(TheVerge) Vaccinations have been credited with some of humanity’s greatest health technological triumphs over disease, including drastically reducing polio around the globe and almost eliminating smallpox entirely. But how many people have been spared life-threatening infections thanks to the introduction of vaccines? At least 103.1 million children in the US alone since 1924, according to a new analysis of historical infection rate data going back to 1888.
- December 2, 2013 |
(LosAngelesTimes) Despite intense pressure to hold down federal spending, the Defense Department is launching a high-priced effort to create its own production pipeline for vaccines and biodefense drugs — an initiative that defies the advice of government-hired experts and duplicates what another agency is doing.
- November 25, 2013 |
(TheNational) When Abu Dhabi hosted the Global Vaccine Summit in April, polio’s days finally seemed to be numbered. Responding to the call from Unicef to see the disease wiped from the face of planet in just six more years, nations including the UAE joined forces with the World Health Organisation (WHO), Unicef and billionaire philanthropist Bill Gates to pledge almost every cent of the estimated US$5.5 billion (Dh20bn) cost of eradicating polio by 2018.
- November 18, 2013 |
(TheCanadianPress) The effort to rid the world of polio is too often a journey of one step forward and two steps back, with the heartbreaking news that polio is crippling toddlers in war-ravaged Syria the most recent evidence of that stuttering progress. Still, there is some good news on the polio front. Sunday marks one year since Type 3 polio viruses have been found, suggesting vaccination efforts may — heavy stress on may — have wiped out the second of three strains of polio.
- November 11, 2013 |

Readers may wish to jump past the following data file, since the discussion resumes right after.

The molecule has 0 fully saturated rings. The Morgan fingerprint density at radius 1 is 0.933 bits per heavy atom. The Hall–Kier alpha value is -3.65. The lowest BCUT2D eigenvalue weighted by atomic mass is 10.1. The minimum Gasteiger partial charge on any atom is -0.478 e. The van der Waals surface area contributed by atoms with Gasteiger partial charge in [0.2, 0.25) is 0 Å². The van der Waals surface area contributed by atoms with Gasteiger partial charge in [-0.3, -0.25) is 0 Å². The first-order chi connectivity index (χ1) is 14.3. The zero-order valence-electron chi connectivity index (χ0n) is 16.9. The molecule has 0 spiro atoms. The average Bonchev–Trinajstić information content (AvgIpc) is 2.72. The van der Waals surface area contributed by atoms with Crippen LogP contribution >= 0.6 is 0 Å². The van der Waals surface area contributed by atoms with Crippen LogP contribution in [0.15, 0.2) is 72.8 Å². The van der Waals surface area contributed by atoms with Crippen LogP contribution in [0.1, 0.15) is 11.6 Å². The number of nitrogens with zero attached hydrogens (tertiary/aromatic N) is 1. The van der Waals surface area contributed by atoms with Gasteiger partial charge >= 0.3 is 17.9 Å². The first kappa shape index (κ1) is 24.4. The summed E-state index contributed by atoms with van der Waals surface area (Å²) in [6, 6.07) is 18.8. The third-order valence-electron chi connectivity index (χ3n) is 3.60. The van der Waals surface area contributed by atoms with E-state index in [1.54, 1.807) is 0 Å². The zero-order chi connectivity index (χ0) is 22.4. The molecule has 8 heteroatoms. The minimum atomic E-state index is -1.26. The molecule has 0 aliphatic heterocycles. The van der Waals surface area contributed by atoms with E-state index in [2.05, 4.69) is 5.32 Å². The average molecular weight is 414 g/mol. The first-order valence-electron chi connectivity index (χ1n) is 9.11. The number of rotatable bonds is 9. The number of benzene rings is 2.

Op-Ed – Improving Intelligence on Emerging Bioweapons Threats: New Engagements Needed Between Intelligence and Academia
Kathleen M. Vogel, Associate Professor, Department of Science and Technology Studies and the Judith Reppy Institute for Peace and Conflict Studies, Cornell University Since the end of the Cold War and the rise of asymmetric security threats, the U.S intelligence and policy communities have been increasingly concerned about new types of bioweapons attacks that might arise from a spectrum of state and non-state actors. In a 1995 U.S. Senate hearing, CIA official Gordon Oehler lamented that, “the increasingly troubled post–Cold War world has, in a curious way, made us yearn for the dark days of the 1960s and 1970s when we knew Read More »
- January 16, 2013 |
Browse by region
Browse By Category
(WorldHealthOrganization) The Ministry of Health in Mexico has reported an additional four cases of infection with Vibrio cholerae O1 Ogawa. Of these, two are from the state of Hidalgo and two from the state of Veracruz. Since the beginning of this outbreak in September 2013 to date, a total of 180 Read More »
- November 14, 2013
(VoiceofAmerica) Kuwait reported its first two cases of the deadly MERS coronavirus on Wednesday, the fifth Gulf Arab country where the strain has emerged since the outbreak began in neighboring Saudi Arabia last year. A 47-year-old man is in a critical condition, Kuwaiti state news agency KUNA said, citing a statement Read More »
- November 14, 2013
(TheNewYorkTimes) Health officials will try to get polio vaccines to more than 20 million children across the Middle East to contain a major outbreak there, the World Health Organization and Unicef announced last week. The region was polio-free for 10 years, until a Pakistani strain was detected in sewers in Egypt Read More »
- November 13, 2013
(FoxNews) Polio that has crippled at least 13 children in Syria has been confirmed as being caused by a strain of the virus that originated in Pakistan and is spreading across the Middle East, the World Health Organization said. Genetic sequencing shows the strain found in Syrian children in Deir al-Zor, Read More »
- November 13, 2013
(ABCNews) Corpses are lying where they died in areas devastated by Typhoon Haiyan, bloating and decomposing because no one is available to remove them. The sight may be horrifying, but for years people have assumed that they cause disease – a fact doctors say is simply not true. Although infectious diseases Read More »
- November 12, 2013